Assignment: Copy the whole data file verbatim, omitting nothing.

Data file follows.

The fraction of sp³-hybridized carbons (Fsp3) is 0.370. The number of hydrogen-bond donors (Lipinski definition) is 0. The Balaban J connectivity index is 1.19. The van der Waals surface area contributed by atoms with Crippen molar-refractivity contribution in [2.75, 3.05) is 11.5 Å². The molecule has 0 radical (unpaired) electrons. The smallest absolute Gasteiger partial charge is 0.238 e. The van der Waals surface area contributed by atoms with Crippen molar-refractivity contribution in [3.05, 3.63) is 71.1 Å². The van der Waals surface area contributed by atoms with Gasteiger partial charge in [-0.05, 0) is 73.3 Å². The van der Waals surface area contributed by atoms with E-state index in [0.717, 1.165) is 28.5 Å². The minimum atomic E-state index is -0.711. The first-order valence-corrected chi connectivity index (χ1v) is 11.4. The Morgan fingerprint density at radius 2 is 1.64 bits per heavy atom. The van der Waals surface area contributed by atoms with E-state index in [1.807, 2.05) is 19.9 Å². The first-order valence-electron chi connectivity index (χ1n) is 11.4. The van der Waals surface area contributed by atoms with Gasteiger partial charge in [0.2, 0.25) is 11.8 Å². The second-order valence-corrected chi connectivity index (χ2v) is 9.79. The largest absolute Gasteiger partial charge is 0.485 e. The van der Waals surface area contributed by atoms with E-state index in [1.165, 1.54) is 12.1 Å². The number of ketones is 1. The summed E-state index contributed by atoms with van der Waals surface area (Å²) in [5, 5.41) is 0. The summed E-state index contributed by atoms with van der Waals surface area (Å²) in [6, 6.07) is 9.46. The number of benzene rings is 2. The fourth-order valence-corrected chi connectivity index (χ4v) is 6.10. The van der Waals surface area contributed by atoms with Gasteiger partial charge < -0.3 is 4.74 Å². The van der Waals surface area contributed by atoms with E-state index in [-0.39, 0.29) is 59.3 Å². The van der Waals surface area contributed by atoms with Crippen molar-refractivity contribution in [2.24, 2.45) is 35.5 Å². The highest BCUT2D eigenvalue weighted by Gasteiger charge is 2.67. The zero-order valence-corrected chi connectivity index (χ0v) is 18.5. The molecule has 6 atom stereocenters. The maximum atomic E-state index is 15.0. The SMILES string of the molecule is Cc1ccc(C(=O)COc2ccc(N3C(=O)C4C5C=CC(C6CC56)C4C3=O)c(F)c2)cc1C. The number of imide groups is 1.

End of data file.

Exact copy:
The fraction of sp³-hybridized carbons (Fsp3) is 0.370. The number of hydrogen-bond donors (Lipinski definition) is 0. The Balaban J connectivity index is 1.19. The van der Waals surface area contributed by atoms with Crippen molar-refractivity contribution in [2.75, 3.05) is 11.5 Å². The molecule has 0 radical (unpaired) electrons. The smallest absolute Gasteiger partial charge is 0.238 e. The van der Waals surface area contributed by atoms with Crippen molar-refractivity contribution in [3.05, 3.63) is 71.1 Å². The van der Waals surface area contributed by atoms with Gasteiger partial charge in [-0.05, 0) is 73.3 Å². The van der Waals surface area contributed by atoms with E-state index in [0.717, 1.165) is 28.5 Å². The minimum atomic E-state index is -0.711. The first-order valence-corrected chi connectivity index (χ1v) is 11.4. The Morgan fingerprint density at radius 2 is 1.64 bits per heavy atom. The van der Waals surface area contributed by atoms with E-state index in [1.807, 2.05) is 19.9 Å². The first-order valence-electron chi connectivity index (χ1n) is 11.4. The van der Waals surface area contributed by atoms with Gasteiger partial charge in [0.2, 0.25) is 11.8 Å². The second-order valence-corrected chi connectivity index (χ2v) is 9.79. The largest absolute Gasteiger partial charge is 0.485 e. The van der Waals surface area contributed by atoms with E-state index in [1.165, 1.54) is 12.1 Å². The number of ketones is 1. The summed E-state index contributed by atoms with van der Waals surface area (Å²) in [5, 5.41) is 0. The summed E-state index contributed by atoms with van der Waals surface area (Å²) in [6, 6.07) is 9.46. The number of benzene rings is 2. The fourth-order valence-corrected chi connectivity index (χ4v) is 6.10. The van der Waals surface area contributed by atoms with Gasteiger partial charge < -0.3 is 4.74 Å². The van der Waals surface area contributed by atoms with E-state index in [-0.39, 0.29) is 59.3 Å². The van der Waals surface area contributed by atoms with Crippen molar-refractivity contribution in [2.24, 2.45) is 35.5 Å². The highest BCUT2D eigenvalue weighted by Gasteiger charge is 2.67. The zero-order valence-corrected chi connectivity index (χ0v) is 18.5. The molecule has 6 atom stereocenters. The maximum atomic E-state index is 15.0. The SMILES string of the molecule is Cc1ccc(C(=O)COc2ccc(N3C(=O)C4C5C=CC(C6CC56)C4C3=O)c(F)c2)cc1C. The number of imide groups is 1.